Rent Reports: Garbage In, Garbage Out
According to one of the three monthly rent reports produced by the major apartment-search sites, rents for one-bedroom apartments continued their steady upward climb in March, rising 2.2 percent from February’s level, part of a trend that has rents 3.8 percent above year-ago levels.
According to another one, rents also rose hereabouts last month, but by rates that shouldn’t get anyone too anxious yet: they’re only one percent higher than they were both last month and last year at this time.
No, they’re not, says the third. In fact, they’re down, and down by a lot: 8 percent, the third straight month in which local one-bedroom rents have fallen. And this decline was the second-steepest of any city this site tracks in the United States.
Millions of apartment-hunters use these three sites each month to find suitable digs for rent, and local real estate media, including this site, have reported on these figures reliably when they come out.
We put this question to one of Philly’s leading real estate number-crunchers: Kevin Gillen, senior research fellow at the Lindy Institute for Urban Innovation at Drexel University.
Gillen looked at the reports from Abodo and Zumper and had this to say:
“Without access to the actual data, I can only conclude that there is some systematic (as opposed to random) variation in their respective samples of listings. That is, one of them is disproportionately covering areas of the city where rents are currently rising while the other is disproportionately covering areas where rents are falling. I do not know what could be causing this sample selection bias.”
And there’s the rub. At least two of the three reports state they get their figures from the nationwide listings on their own sites — “over 1 million” on Abodo, “millions” on Apartment List. Zumper says it examines “over 1 million active listings” too, but it doesn’t tell you where. And apartment listings are nowhere near as comprehensive and interlinked as listings of properties for sale are. There’s no multiple listing service for rentals, so unless a landlord, owner or property manager works through a real estate agent, it’s quite possible that listings from a landlord might appear on one site but not another.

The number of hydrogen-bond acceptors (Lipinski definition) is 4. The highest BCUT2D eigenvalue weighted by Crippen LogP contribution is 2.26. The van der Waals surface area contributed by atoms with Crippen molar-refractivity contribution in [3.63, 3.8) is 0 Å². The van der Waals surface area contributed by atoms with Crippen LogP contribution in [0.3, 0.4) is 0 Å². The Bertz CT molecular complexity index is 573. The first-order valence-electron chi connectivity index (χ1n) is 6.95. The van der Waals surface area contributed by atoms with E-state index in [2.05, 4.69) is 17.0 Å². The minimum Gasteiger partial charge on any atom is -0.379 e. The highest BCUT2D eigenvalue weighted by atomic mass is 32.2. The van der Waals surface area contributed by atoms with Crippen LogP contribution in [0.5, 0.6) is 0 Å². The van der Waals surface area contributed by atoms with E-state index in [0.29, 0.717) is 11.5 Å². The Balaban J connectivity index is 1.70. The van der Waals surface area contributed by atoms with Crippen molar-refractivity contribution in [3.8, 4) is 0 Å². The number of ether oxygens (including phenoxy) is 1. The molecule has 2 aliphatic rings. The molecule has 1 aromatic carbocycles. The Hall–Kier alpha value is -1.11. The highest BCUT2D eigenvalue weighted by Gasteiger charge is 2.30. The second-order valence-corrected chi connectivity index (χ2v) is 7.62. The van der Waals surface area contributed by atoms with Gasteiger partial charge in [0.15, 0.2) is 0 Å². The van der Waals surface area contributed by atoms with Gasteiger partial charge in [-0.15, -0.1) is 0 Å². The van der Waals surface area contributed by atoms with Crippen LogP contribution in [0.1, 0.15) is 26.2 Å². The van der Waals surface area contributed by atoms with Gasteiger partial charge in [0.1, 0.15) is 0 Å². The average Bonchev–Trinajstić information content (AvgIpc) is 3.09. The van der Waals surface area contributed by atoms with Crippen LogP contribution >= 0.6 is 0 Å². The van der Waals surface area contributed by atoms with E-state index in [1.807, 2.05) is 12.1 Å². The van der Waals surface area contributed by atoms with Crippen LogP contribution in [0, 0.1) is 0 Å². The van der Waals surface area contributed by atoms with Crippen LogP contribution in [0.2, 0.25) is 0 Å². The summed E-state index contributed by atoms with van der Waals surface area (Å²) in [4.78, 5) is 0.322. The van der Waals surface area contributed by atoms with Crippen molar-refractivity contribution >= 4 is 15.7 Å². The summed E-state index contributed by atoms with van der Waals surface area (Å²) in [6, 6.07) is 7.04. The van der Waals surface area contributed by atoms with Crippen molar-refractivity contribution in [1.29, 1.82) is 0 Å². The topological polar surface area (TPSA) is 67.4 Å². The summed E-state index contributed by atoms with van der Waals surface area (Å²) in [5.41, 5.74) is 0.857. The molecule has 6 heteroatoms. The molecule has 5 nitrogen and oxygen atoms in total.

According to Gillen, the commercial real estate data site REIS is “the traditional go-to site for apartment data. They’re the Case-Shiller of rental indexes.” (The Case-Shiller Home Price Indices are the most widely cited national index of house values; they track data both nationwide and in 20 cities across the country.) But REIS sells its reports and analyses to real estate industry professionals like those landlords and property managers, as well as investors and commercial real estate brokerages. Maybe the company might want to get into the business of sharing its knowledge with the public, but it’s not there yet.
So what’s a poor apartment-hunter to do? For now, the best advice we can offer is to take these figures with a huge grain of salt and simply focus on what rents are doing in the places where you want to live right now. And by that, we mean neighborhoods, not the entire metropolitan area. The search sites remain valuable tools for finding available apartments quickly, but you will need to augment them with information on other sites such as Craigslist and WhoseYourLandlord. As for those rent trends, your guess is as good as ours.
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